TVWeek recently spoke to John King about his new Primetime program scheduled to begin in January.
King said in an interview from on the road in Little Rock, Ark., that his new show “will build on some things we know that work, and create some new things.” The giant touch-screen “Magic Wall” that became his trademark for explaining election results during the 2008 political campaign is one of the elements that will make the transition.
While ideas are still being kicked around, he said, “one thing I do know is I want it to be constructive and contextual, to peel back some of the big questions people have,” whether about what to do with the economy, or what’s really in the health bill or “who are the Taliban.” The debate can be “provocative,” he said, but it won’t be led by an anchor who’s an advocate for one side or the other.
Indeed, asked his view on immigration, King called it “a powerful issue in our country, an issue we need to cover. It’s a gut-wrenching and divisive issue.” Then, after a beat, he added: “We will cover it. And many, many, many, many, many, many, many other issues.”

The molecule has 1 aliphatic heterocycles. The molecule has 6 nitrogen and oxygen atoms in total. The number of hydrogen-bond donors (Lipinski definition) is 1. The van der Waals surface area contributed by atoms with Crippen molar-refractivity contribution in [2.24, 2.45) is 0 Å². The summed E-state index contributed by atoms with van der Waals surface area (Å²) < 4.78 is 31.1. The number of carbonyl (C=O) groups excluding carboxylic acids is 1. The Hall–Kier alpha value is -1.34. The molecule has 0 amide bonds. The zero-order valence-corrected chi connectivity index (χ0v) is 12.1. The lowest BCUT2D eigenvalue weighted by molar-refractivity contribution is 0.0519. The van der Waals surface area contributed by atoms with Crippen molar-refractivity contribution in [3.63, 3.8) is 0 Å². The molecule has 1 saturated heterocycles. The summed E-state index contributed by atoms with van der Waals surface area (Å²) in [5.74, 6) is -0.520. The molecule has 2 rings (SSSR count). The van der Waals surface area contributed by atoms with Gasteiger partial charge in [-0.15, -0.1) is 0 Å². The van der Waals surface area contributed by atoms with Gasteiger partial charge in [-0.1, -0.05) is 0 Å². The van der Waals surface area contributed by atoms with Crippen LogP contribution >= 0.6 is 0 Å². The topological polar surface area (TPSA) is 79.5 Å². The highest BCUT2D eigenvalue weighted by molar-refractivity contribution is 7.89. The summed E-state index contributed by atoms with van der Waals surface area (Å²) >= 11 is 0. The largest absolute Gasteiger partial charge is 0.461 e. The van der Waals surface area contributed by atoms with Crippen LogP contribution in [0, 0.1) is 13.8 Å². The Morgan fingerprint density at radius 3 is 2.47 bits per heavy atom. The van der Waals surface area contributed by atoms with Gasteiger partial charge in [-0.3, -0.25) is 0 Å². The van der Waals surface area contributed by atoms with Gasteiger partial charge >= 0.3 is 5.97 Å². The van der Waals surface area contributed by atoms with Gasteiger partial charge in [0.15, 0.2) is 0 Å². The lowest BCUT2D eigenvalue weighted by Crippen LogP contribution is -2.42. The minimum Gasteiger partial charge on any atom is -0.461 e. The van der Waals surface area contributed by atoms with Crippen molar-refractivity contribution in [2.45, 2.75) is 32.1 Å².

“People always say you can’t do policy on television, I just don’t buy that,” King said. But he does get a constant complaint from viewers that, while they are interested in issues, “‘you guys don’t speak our language.’ The defining challenge, I believe, to anybody in our business right now is relevance. People are in a hurry, and they have so many options. They don’t want their time wasted. They want you to talk about things they care about and to do it in their language.”
That language won’t be the “shouting” that some of his competitors employ, he added. Those shows can be “fun to watch,” he said, “but they’re not newscasts.”
In taking on the new program, King will have to give up Sundays, where his program has been gaining traction. “I hope to carry the passion over to five nights a week,” he said.
He will also have to give up many of his days on the road, a hard transition for a former national political reporter. Even for the Sunday show he has traveled to almost all the states in his 11 months on the job — Arkansas was his 45th — and the need to spend more time in Washington, D.C., will be a challenge, he said.
“One of the things I’m struggling with is how do I reach out and keep in touch with people when I can’t do it myself as much,” he said, adding that, by getting out Washington, he makes sure he’s asking the questions that viewers want to hear.
... to read the full article: John King Scrambles to Ready a CNN Primetime Show